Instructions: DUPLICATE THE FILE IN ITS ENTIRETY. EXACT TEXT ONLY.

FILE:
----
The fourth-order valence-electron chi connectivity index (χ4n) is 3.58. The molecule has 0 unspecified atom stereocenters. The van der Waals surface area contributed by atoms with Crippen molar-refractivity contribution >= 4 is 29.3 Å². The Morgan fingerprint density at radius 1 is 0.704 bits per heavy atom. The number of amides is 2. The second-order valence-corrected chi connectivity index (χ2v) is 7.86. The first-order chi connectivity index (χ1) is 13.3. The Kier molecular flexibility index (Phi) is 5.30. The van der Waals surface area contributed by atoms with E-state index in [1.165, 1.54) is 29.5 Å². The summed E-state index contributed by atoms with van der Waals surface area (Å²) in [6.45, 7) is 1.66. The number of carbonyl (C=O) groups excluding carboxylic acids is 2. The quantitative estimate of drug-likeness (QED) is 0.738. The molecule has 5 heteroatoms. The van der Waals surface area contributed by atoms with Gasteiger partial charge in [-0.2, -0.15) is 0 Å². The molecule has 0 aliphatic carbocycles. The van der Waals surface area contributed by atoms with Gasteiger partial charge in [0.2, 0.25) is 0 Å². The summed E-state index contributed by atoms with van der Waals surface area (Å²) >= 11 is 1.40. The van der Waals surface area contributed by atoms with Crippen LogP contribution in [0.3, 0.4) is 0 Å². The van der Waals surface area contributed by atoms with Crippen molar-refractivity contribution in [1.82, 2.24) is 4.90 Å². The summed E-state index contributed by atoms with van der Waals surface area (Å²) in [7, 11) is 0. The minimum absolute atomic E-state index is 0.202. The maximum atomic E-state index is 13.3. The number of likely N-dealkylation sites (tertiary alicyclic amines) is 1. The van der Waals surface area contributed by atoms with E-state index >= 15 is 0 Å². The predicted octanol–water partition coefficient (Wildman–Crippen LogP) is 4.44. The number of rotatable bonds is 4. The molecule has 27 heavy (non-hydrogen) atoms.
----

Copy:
The fourth-order valence-electron chi connectivity index (χ4n) is 3.58. The molecule has 0 unspecified atom stereocenters. The van der Waals surface area contributed by atoms with Crippen molar-refractivity contribution >= 4 is 29.3 Å². The Morgan fingerprint density at radius 1 is 0.704 bits per heavy atom. The number of amides is 2. The second-order valence-corrected chi connectivity index (χ2v) is 7.86. The first-order chi connectivity index (χ1) is 13.3. The Kier molecular flexibility index (Phi) is 5.30. The van der Waals surface area contributed by atoms with E-state index in [1.165, 1.54) is 29.5 Å². The summed E-state index contributed by atoms with van der Waals surface area (Å²) in [6.45, 7) is 1.66. The number of carbonyl (C=O) groups excluding carboxylic acids is 2. The quantitative estimate of drug-likeness (QED) is 0.738. The molecule has 5 heteroatoms. The van der Waals surface area contributed by atoms with Gasteiger partial charge in [-0.2, -0.15) is 0 Å². The molecule has 0 aliphatic carbocycles. The van der Waals surface area contributed by atoms with Gasteiger partial charge in [0.2, 0.25) is 0 Å². The summed E-state index contributed by atoms with van der Waals surface area (Å²) >= 11 is 1.40. The van der Waals surface area contributed by atoms with Crippen LogP contribution in [0.3, 0.4) is 0 Å². The van der Waals surface area contributed by atoms with Crippen molar-refractivity contribution in [1.82, 2.24) is 4.90 Å². The summed E-state index contributed by atoms with van der Waals surface area (Å²) in [7, 11) is 0. The minimum absolute atomic E-state index is 0.202. The maximum atomic E-state index is 13.3. The number of likely N-dealkylation sites (tertiary alicyclic amines) is 1. The van der Waals surface area contributed by atoms with E-state index >= 15 is 0 Å². The predicted octanol–water partition coefficient (Wildman–Crippen LogP) is 4.44. The number of rotatable bonds is 4. The molecule has 27 heavy (non-hydrogen) atoms.